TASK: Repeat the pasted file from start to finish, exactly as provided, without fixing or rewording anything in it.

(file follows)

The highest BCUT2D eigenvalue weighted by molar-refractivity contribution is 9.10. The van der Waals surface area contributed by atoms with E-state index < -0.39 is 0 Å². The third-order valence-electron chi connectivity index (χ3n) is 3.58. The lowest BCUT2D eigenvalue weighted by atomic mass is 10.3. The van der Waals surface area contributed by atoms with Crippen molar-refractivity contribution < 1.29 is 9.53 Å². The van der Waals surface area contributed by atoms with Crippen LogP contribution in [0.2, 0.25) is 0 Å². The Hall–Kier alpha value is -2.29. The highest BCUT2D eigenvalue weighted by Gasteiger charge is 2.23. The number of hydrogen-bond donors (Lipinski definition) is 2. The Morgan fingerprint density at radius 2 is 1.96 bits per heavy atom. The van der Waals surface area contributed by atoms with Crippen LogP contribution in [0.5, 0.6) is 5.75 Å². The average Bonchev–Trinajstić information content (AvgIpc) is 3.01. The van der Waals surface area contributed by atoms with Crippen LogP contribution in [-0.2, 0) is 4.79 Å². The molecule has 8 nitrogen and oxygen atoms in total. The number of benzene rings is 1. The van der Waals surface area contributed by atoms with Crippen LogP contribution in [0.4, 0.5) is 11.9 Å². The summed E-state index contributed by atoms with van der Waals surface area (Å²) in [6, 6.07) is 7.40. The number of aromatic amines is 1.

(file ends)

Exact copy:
The highest BCUT2D eigenvalue weighted by molar-refractivity contribution is 9.10. The van der Waals surface area contributed by atoms with E-state index < -0.39 is 0 Å². The third-order valence-electron chi connectivity index (χ3n) is 3.58. The lowest BCUT2D eigenvalue weighted by atomic mass is 10.3. The van der Waals surface area contributed by atoms with Crippen molar-refractivity contribution < 1.29 is 9.53 Å². The van der Waals surface area contributed by atoms with Crippen LogP contribution in [0.2, 0.25) is 0 Å². The Hall–Kier alpha value is -2.29. The highest BCUT2D eigenvalue weighted by Gasteiger charge is 2.23. The number of hydrogen-bond donors (Lipinski definition) is 2. The Morgan fingerprint density at radius 2 is 1.96 bits per heavy atom. The van der Waals surface area contributed by atoms with Crippen LogP contribution in [0.5, 0.6) is 5.75 Å². The average Bonchev–Trinajstić information content (AvgIpc) is 3.01. The van der Waals surface area contributed by atoms with Crippen LogP contribution in [-0.2, 0) is 4.79 Å². The molecule has 8 nitrogen and oxygen atoms in total. The number of benzene rings is 1. The van der Waals surface area contributed by atoms with Crippen LogP contribution in [0.4, 0.5) is 11.9 Å². The summed E-state index contributed by atoms with van der Waals surface area (Å²) in [6, 6.07) is 7.40. The number of aromatic amines is 1.